Christianity and the Problem of Human ViolenceChristianity and the Problem of Human Violence: Part 70: Forgiveness: The Sunflower
from Guide to Kingdom Living

True Christian living requires us to live according to Kingdom standards which bring Heaven to earth.

Christianity and the Problem of Human Violence: Part 70: Forgiveness: The Sunflower

By Stephen R. Kaufman, M.D.

We are called to love and forgive our enemies, even those who have abused or continue to abuse us. Can we forgive on behalf of other individuals who have suffered and continue to suffer at human hands? This is relevant to those whose compassion includes Godís animals and was the central question of a remarkable true story called The Sunflower by Simon Wiesenthal, who died about three weeks ago at age 96.

While a concentration camp prisoner, Wiesenthal was called to the bedside of a dying Nazi soldier, who confessed to participating in the murder of about 300 Jews. They had been crowded into a building, which was set ablaze, and he and fellow soldiers shot those who tried to escape out of windows. The soldier asked Wiesenthal, a Jew, to forgive him. Wiesenthal listened to the soldierís entire story, allowing the soldier to take his hand, and then Wiesenthal left without speaking. The man died the next day and left all his possessions to Wiesenthal, who refused them. Wiesenthal caused considerable consternation among fellow concentration camp prisoners when he asked his friends whether he did the right thing. They could not understand how he could have any concern or compassion for one of those who had murdered their families and friends and would likely murder them.

Having miraculously survived the concentration camp, after the war Wiesenthal asked dozens of people from a wide range of perspectives whether or not he had done the right thing, and their varied responses represent the bulk of The Sunflower. Interestingly, Wiesenthal dedicated the rest of his life to capturing Nazi war criminals.

In refusing to forgive the Nazi, did Wiesenthal do the right thing? Having never experienced anything remotely resembling what Wiesenthal lived through, I certainly canít judge. I do note that Wiesenthal listened, and I think that his listening communicated to the dying Nazi that his sins were forgivable. Wiesenthal could not forgive on behalf of people he never met. Sometimes, victims can forgive, but in this case the victims were dead. The only one left who could forgive was God.

Wiesenthal expected to die in the concentration camp, yet he yearned to know whether he had done the right thing. After surviving the nightmare, he remained plagued by doubts. Why? I think Wiesenthal needed to know whether the Nazis had destroyed his humanity. They had killed his family, stolen his possessions, and reduced him to a pathetic, starving, miserable man. Had they destroyed his faith that God was on the side of the good? Had they taken away his ability to respect all life, which derives from God? Could they make him curse God, just as Satan had predicted Job would curse God?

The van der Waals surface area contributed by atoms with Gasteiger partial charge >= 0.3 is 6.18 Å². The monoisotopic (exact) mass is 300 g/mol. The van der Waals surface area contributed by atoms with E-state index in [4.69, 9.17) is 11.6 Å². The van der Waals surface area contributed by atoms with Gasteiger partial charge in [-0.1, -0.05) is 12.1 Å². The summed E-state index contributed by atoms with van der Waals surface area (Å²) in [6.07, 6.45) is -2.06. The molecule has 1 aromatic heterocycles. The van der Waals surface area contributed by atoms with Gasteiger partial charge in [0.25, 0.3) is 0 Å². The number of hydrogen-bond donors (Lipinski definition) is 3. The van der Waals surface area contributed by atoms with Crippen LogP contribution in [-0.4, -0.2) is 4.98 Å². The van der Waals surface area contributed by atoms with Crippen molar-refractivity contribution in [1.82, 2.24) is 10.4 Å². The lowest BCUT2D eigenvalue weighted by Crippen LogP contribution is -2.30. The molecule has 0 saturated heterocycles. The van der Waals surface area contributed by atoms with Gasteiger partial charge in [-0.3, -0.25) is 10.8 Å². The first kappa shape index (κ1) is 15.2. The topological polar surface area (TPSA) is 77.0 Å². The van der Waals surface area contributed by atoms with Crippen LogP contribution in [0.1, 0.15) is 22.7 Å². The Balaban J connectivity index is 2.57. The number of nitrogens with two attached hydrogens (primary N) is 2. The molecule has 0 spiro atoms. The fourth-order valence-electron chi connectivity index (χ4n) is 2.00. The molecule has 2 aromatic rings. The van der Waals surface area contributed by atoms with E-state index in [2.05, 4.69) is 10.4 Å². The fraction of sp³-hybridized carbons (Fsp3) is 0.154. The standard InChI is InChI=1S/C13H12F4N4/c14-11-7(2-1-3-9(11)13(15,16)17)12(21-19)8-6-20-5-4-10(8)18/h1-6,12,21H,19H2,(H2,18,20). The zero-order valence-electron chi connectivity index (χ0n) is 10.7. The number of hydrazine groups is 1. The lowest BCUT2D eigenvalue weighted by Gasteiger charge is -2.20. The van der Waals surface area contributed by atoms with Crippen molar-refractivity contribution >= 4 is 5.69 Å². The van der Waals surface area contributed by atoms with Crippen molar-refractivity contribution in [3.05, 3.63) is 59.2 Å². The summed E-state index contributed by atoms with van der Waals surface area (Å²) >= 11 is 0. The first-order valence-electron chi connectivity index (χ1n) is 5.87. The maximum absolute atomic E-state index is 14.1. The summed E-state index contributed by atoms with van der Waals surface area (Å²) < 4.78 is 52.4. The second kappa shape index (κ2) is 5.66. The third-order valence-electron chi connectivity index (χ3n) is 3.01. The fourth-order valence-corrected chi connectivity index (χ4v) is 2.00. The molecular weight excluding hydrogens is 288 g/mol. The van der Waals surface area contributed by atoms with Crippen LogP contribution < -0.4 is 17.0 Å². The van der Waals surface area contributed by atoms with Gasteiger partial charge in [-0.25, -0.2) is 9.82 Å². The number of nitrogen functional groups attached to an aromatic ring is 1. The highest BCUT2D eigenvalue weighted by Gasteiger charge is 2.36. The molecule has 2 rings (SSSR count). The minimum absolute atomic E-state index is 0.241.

Many of us who empathize with the suffering of animals are pained by thinking about animalsí miserable plight. Our natural human response is to feel angry and vengeful. However, if we are to love all Godís Creation, we must also love those who harm the innocent. Thatís really hard, but it may help to recognize that they are forgiven by God, just as we too have been forgiven for violating Godís desire that we be loving and compassionate.

Does forgiveness mean that there should be no laws to protect vulnerable individuals or that there should be no consequences for destructive behavior? Simon Wiesenthal didnít think so. While Wiesenthal showed human compassion and forgiveness by listening to the dying Nazi soldier, after the war he believed it was necessary to bring Nazi criminals to justice, because it was critical that future generations know that people will be held accountable for their actions. There remains a difficult question: How do we distinguish righteous justice from scapegoating, since they look similar and since scapegoaters always believe that their violence is righteous?

In the next essay, we will strive to resolve this dilemma.

Go on to: Part 71: Forgiveness: How Can We Distinguish Scapegoating from Justice?
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